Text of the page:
You're viewing Docket Item 176 from the case United States of America v. Thigpen. View the full docket and case details.

Download this document:




Case 0:02-cr-00037-DSD-SRN Document 176 Filed 12/06/2004 Page 1 of 10



UNITED STATES DISTRICT COURT

DISTRICT OF MINNESOTA
Civil No. 04-3179(DSD)

Criminal No. 02-37(1)(DSD/SRN)

United States of America,
Plaintiff,

v.
Jeffery J. Thigpen, a/k/a
Jeffrey Jerome Thigpen,

Defendant.

ORDER

This matter is before the court upon defendant’s motions to

modify term of imprisonment, pursuant to 18 U.S.C. § 3582(c), and
to vacate, set aside or correct sentence, pursuant to 28 U.S.C.
§ 2255. Based upon a review of the file, record and proceedings
herein, defendant’s motions are denied.


BACKGROUND

On January 24, 2002, defendant Jeffrey J. Thigpen was indicted
upon twenty-four counts of health care fraud, nineteen counts of
false statement relating to health care matters and eleven counts
of money laundering. Following trial, defendant was convicted of
sixteen fraud counts, seventeen false statement counts and eight
money laundering counts. On August 30, 2002, the court sentenced
defendant to fifty-one months of imprisonment on each count, all to
be served concurrently, followed by three years of supervised
release. Defendant appealed his conviction to the United States

Case 0:02-cr-00037-DSD-SRN Document 176 Filed 12/06/2004 Page 2 of 10

Court of Appeals for the Eighth Circuit, and that court affirmed.
United States v. Thigpen, 85 Fed. Appx. 541 (8th Cir. 2004) (per
curiam). Defendant now moves, inter alia, to modify his term of
imprisonment pursuant to 18 U.S.C. § 3582(c) and to vacate, set
aside or correct his sentence pursuant to 28 U.S.C. § 2255.


DISCUSSION

I.

Motion to Modify Term of Imprisonment Pursuant to 18 U.S.C.
§ 3582(c)(2)

Defendant moves to modify his term of imprisonment and claims
entitlement to a six-offense-level reduction pursuant to sentencing
guideline section 2X3.1. That section prescribes a base offense
level for defendants who have been convicted of being an accessory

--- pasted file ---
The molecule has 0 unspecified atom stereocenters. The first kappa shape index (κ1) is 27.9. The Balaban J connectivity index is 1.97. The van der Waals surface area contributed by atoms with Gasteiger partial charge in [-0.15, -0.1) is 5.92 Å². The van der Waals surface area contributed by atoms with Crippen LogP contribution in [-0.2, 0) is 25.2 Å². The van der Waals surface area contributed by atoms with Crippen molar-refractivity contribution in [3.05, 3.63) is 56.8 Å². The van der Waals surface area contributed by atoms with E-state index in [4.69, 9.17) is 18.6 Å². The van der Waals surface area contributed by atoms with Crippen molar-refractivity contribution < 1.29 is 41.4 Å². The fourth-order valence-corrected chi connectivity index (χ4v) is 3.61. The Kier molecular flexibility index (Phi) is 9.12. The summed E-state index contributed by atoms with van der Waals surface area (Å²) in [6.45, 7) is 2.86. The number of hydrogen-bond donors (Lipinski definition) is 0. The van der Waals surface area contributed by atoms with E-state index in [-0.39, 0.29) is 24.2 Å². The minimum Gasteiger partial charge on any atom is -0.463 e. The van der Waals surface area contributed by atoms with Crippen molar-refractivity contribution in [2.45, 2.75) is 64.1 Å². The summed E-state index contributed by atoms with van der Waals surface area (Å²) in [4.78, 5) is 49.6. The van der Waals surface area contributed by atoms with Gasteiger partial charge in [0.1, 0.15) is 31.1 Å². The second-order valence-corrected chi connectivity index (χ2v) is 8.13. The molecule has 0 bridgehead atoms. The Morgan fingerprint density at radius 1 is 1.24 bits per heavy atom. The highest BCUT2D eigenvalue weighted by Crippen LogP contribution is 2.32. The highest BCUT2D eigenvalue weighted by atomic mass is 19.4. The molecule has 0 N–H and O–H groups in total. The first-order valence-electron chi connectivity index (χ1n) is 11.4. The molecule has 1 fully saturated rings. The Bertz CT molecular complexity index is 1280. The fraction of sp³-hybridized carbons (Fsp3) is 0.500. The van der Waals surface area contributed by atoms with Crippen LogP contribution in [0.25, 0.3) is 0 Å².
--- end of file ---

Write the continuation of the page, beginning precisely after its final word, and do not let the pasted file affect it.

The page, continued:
after the fact. See, e.g., 18 U.S.C. § 3 (“Whoever, knowing that
an offense against the United States has been committed, receives,
relieves, comforts or assists the offender in order to hinder or
prevent his apprehension, trial or punishment, is an accessory
after the fact.”). Defendant was neither charged with nor
convicted of being an accessory after the fact. Therefore,
guideline section 2X3.1 has no application to his case, and his
motion is denied.
II. Motion to Modify Term of Imprisonment Pursuant to 18 U.S.C.

§ 3582(c)(1)(A)

Defendant makes a separate motion to modify his term of
imprisonment pursuant to 18 U.S.C. § 3582(c)(1). That provision

2

Case 0:02-cr-00037-DSD-SRN Document 176 Filed 12/06/2004 Page 3 of 10

permits the court to reduce a term of imprisonment upon motion of
the director of the United States Bureau of Prisons. See 18 U.S.C.
§ 3582(c)(1)(A). As defendant is not the director of the Bureau of
Prisons, the court must deny the motion.
III. Motion to Vacate, Set Aside or Correct Sentence Pursuant to 28

U.S.C. § 2255
Section 2255 provides a person in federal custody a limited

opportunity to collaterally challenge the constitutionality,
legality or jurisdictional basis of the sentence imposed by the
court. See United States v. Addonizio, 442 U.S. 178, 185 (1979).
Collateral relief is considered an extraordinary remedy. See
Bousley v. United States, 523 U.S. 614, 621 (1998). Defendant’s
motion raises several claims.

Blakely v. Washington

A.
Defendant claims that the decision of the Supreme Court of the
United States in Blakely v. Washington, 124 S. Ct. 2531 (2004),
renders his sentence subject to collateral attack. In Blakely, the
Court extended its holding in Apprendi v. New Jersey, 530 U.S. 466
(2000). In Apprendi, the Court held that “any fact that increases
the penalty for a crime beyond the prescribed statutory maximum
must be submitted to a jury, and proved beyond a reasonable doubt.”
530 U.S. at 490.

In Blakely, the Court held that the relevant “statutory
maximum” is that which a judge may legally impose “solely on the
basis of facts reflected in the jury verdict or admitted by the

3

Case 0:02-cr-00037-DSD-SRN Document 176 Filed 12/06/2004 Page 4 of 10

defendant.” Id. at 2537 (citing Ring v. Arizona, 536 U.S. 584, 602
(2002)). The Court held that the State of Washington’s sentencing
scheme, which allowed imposition of a sentence above the range